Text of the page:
MR - Guided Radiotherapy
One of the latest innovations in radiotherapy has been the clinical introduction of integrated MR and linac devices (MR-linac), where a linear accelerator (linac) is integrated with a magnetic resonance imaging (MRI) scanner. MR-linacs enable in-room MR imaging before and during radiotherapeutic treatment and allow treatment adaptation based on the anatomy of the day, as well as gating based on real-time images of the moving anatomy. The precise localization of the tumor and surrounding healthy tissue promises improved treatment outcomes, especially for entities that are highly affected by motion caused by breathing or digestion, such as the lung or the pancreas. The Department of Radiation Oncology of the University Hospital of the LMU Munich started patient treatment with the ViewRay MRIdian MR-linac in January 2020.
Time resolved MR imaging
One research focus in MR-guided radiotherapy is on the use of MRI-based motion information for improved treatment planning and delivery to fully exploit the potentials of this innovative machine. In a retrospective patient study, a definition of the internal target volume (ITV) for lung tumors based on real-time 4D-MRI data was investigated. Using the probability-of-presence of the target volume, a higher robustness against interfractional changes of the proposed margin concept compared to today’s 4D-CT-based workflow was found. Another research focus lies on validation measurements of motion models proposed in literature for improved lung tumor localization during beam delivery. For this purpose, a porcine lung phantom is employed that allows the simulation of realistic patient-like data with high reproducibility. Ex-vivo porcine lungs are mounted in the phantom and artificial agar nodules can be injected into the lungs to simulate target lesions. The lungs are inflated and periodically moved to simulate the breathing motion of patients. The anatomy of the moving lung is then estimated in 4D (temporally resolved 3D images) based on cine-MRI data and different published motion estimation methods. The ex-vivo porcine lung phantom is provided by Prof. Julien Dinkel and his group from the LMU Department of Radiology. These research projects are funded by the German Research Foundation (DFG) within the Research Training Group GRK 2274 (www.grk2274.de) and the Friedrich-Baur-Stiftung. Our department has a research agreement with ViewRay Inc.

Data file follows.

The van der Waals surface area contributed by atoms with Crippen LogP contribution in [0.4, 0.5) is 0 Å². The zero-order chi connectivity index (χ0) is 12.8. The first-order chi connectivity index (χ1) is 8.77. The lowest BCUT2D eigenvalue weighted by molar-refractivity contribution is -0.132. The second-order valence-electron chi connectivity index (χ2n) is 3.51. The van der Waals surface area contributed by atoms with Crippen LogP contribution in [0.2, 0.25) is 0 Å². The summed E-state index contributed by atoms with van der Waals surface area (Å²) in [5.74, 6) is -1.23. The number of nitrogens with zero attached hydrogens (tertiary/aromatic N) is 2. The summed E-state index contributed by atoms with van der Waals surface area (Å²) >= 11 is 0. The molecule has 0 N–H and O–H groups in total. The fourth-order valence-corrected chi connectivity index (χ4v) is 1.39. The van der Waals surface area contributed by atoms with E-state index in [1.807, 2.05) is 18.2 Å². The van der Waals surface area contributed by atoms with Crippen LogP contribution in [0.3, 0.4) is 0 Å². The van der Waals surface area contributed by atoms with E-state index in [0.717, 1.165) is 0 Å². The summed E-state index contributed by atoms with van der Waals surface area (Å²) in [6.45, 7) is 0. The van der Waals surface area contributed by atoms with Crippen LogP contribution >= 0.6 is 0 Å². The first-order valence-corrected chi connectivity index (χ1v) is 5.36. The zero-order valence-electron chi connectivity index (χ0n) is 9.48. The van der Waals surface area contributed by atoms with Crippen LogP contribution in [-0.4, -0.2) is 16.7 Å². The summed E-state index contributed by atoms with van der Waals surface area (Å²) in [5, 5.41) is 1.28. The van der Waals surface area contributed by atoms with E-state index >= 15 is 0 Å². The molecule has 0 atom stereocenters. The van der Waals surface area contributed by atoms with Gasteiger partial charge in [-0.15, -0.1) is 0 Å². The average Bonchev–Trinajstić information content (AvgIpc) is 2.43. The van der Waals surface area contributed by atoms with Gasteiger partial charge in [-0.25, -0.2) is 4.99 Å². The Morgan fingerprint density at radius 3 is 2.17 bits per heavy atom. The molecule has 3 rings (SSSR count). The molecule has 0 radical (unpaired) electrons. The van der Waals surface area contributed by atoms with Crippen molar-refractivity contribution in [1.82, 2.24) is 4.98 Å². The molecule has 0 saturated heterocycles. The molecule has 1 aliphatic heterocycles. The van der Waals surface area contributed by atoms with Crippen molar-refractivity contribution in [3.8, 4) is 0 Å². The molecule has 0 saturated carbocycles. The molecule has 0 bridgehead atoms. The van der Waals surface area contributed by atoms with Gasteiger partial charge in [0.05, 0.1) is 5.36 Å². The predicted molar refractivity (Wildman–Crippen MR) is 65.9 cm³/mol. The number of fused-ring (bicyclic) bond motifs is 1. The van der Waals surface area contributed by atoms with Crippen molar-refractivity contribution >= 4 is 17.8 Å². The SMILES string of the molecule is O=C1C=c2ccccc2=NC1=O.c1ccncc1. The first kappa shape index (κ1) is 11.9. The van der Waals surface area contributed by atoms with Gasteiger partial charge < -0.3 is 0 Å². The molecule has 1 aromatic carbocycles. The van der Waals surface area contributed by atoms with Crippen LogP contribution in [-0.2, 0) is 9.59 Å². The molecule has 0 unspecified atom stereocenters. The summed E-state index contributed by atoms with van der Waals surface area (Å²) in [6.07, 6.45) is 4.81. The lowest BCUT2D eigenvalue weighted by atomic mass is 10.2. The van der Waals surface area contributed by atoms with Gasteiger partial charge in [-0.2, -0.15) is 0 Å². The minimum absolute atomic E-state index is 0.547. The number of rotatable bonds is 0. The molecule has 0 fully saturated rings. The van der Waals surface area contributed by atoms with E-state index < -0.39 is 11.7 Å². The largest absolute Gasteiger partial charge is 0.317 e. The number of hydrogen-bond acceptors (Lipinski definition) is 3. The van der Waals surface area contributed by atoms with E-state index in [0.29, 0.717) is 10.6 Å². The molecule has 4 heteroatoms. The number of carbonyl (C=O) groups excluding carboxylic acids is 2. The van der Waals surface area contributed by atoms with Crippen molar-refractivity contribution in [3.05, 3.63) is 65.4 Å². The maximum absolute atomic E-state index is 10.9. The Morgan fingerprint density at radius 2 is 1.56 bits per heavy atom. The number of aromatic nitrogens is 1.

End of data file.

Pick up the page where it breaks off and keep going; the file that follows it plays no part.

- Rabe M, Thieke C, Düsberg M, Neppl S, Gerum S, Reiner M, Nicolay NH, Schlemmer HP, Debus J, Dinkel J, Landry G, Parodi K, Belka C, Kurz C, Kamp F. Real‐time 4DMRI‐based internal target volume definition for moving lung tumors. Medical Physics. 2020.
Deep learning based pseudoCT generation from MR images
The basis for planning a radiation treatment is the 3D image data of the patient, which allows localization and determination of the target volume (tumor) and the organs-at-risk next to the tumor. Nowadays the prior imaging data for treatment planning is a computed tomography (CT) scan, supported by an overlay of a magnetic resonance (MR) scan of the patient. The CT scan is required to obtain an electron density map and to calculate the dose distribution in the patient, while the MR image offers superior soft tissue contrast, facilitating precise delineation of tumor and organ outlines. This project aims to convert MR images to CT scans using artificial intelligence and thereby removes the necessity to acquire the CT scan (MR-only). A U-shaped convolutional neural network (U-net) was trained on a set of CT and corresponding MR images. The trained model is used to convert new MR images to CT images and thereby enables dose calculations for MR images on these so-called pseudoCTs. The quality of the artificial pseudoCT images is verified by calculating dose distributions for photons and protons on the generated image data and a comparison to the dose calculations on the corresponding original CT scans.
- Neppl S., Landry G., Kurz C., Hansen D.C., Hoyle B., Stöcklein S., Seidensticker M., Weller J., Belka C., Parodi K., Kamp F. Evaluation of proton and photon dose distributions recalculated on 2D and 3D Unet-generated pseudoCTs from T1-weighted MR head scans. Acta Oncologica. 2019 July 4;58(10):1429-1434.